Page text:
Even though they thought it would take a year, the more than 132 million names in the 1940 U.S. Census were indexed in about four months. It will be a couple of weeks before the last few states are published online, according to FamilySearch.
Four months. Wow. In linking to the release exclaiming the news that the “1940 U.S. Census Indexing Complete” blogger Kent Larsen wrote on Facebook: “The power of crowd sourcing, especially when the LDS Church is behind it.”
I thought it would be fun to search for some examples of bloggers within the last few months working on the 1940 Census index. This is what I found.
“There are 140,000 volunteers helping index the 1940 census. Pretty awesome, people from all religions and all types of communities are performing this mighty work. Thanks to you all.” — Larry Cragun
“But, wait, I thought genealogy was for old people! No! I can't tell you how many hours I sat with my baby on my lap at the computer searching for details. And his naps became my golden hour. A couple of years ago I decided it was time to take a break as my life became increasingly crazy. I turned to occasional indexing as a way to still be involved.” — Mom to Many
“And I sit here in 2012, looking at his best penmanship — and this census worker got tired by the end of the day, I can tell you that, because sometimes his best penmanship was no more than a child’s scrawl — and trying to decipher it. I type it into little boxes and it gets sent off and processed. So that some far-flung descendants of these 1940 people can know who their ancestors were a little bit better.” — A Jan for all Seasons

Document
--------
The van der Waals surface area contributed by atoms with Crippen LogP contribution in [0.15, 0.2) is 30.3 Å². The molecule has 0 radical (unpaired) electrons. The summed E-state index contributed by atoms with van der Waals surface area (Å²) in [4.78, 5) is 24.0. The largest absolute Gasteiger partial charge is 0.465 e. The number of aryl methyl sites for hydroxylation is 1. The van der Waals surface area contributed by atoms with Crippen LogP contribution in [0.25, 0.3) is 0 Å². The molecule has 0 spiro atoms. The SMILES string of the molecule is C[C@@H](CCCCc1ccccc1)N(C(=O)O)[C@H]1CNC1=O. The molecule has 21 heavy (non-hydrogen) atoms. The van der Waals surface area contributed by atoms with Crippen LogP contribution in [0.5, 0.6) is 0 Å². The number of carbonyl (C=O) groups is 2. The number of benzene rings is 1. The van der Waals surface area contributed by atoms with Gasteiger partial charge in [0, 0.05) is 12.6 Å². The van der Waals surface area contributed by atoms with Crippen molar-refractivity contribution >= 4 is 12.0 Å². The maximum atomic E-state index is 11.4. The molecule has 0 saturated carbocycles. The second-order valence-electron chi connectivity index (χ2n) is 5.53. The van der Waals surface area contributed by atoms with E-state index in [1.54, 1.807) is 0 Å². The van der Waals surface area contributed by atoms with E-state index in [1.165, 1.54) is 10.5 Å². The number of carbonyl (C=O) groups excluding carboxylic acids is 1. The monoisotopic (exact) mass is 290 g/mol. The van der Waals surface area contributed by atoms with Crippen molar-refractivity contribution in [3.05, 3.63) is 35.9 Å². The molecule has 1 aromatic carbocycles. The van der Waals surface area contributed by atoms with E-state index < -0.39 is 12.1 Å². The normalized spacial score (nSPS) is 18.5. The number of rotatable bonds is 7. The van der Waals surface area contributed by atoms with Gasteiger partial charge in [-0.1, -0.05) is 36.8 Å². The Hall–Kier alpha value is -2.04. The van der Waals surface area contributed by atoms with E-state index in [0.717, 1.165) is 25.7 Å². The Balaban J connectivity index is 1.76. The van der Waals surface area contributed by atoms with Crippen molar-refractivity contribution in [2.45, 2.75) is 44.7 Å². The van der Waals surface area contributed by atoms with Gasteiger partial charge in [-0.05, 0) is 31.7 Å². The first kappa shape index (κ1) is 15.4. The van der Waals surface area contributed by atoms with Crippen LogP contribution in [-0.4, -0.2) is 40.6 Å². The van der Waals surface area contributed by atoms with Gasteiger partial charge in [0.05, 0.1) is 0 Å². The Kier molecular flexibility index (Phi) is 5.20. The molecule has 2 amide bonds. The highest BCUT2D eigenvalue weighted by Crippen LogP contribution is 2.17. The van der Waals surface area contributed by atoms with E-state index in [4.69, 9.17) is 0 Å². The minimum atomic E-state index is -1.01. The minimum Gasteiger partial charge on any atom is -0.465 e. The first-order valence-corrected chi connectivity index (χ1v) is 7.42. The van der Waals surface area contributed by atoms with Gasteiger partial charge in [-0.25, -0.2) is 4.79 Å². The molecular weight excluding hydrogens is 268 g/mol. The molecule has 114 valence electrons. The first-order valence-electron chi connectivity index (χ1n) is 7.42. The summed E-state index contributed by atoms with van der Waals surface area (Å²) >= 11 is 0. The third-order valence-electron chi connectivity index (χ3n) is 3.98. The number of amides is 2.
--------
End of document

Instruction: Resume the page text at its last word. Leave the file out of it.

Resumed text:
“If my teenagers are involved with family history, an Apostle has promised they will be protected. That's enough motivation for me to make them index every single day for the rest of their lives. I don't care when they get it done, or how long it takes as long as they do it. They need that promise of extra protection when they participate in family history. It's hard to keep your teenagers from not becoming self-centered, or feeling entitled. Family history is one way that you can help them with that. And indexing is a very simple way that they can feel the Spirit. Maybe they will feel their hearts turning towards their ancestors and they will find themselves thinking more about others and less about themselves.” — Mormon Mommy Blogs
Now let’s index other Bloggernacle posts from the past week:
Power pick: Want to read some cool general facts from the 1940 Census? Ancestry.com provides some fascinating tidbits in this post on the “1940 U.S. Census: 50 States, 134 Names, 1 Index.” For instance, “We came up with a tie for the oldest person in the census: Mary Dilworth of Oxford, Mississippi, and Cándido Vega Y Torres of Guayama, Puerto Rico, both listed their ages as 119.” And those who were born outside of the United States: “the top five reported birth countries were Italy, Germany, Russia, Poland, and England.” Click in to learn what names and surnames were most popular and more!
Techie tip: If your teenagers participated in the 1940 indexing project and are now looking to do more for The Church of Jesus Christ of Latter-day Saints, consider this call from the New Era and Liahona magazines, as reported in LDS Media Talk: “Gathering Experiences From Youth: For the Strength of Youth Standards.” Larry Richman explained that “Each month, a different standard from the booklet will be featured in an article by a member of the Young Men or Young Women general presidencies or a member of the Seventy. The church magazines are gathering experiences from the youth around the world to include in these articles.” Click in to learn how to participate!
Emily Warburton Jensen loves searching through the LDS blog world for developments and testimonies that best capture the ever-evolving LDS online experience. Email: email@example.com
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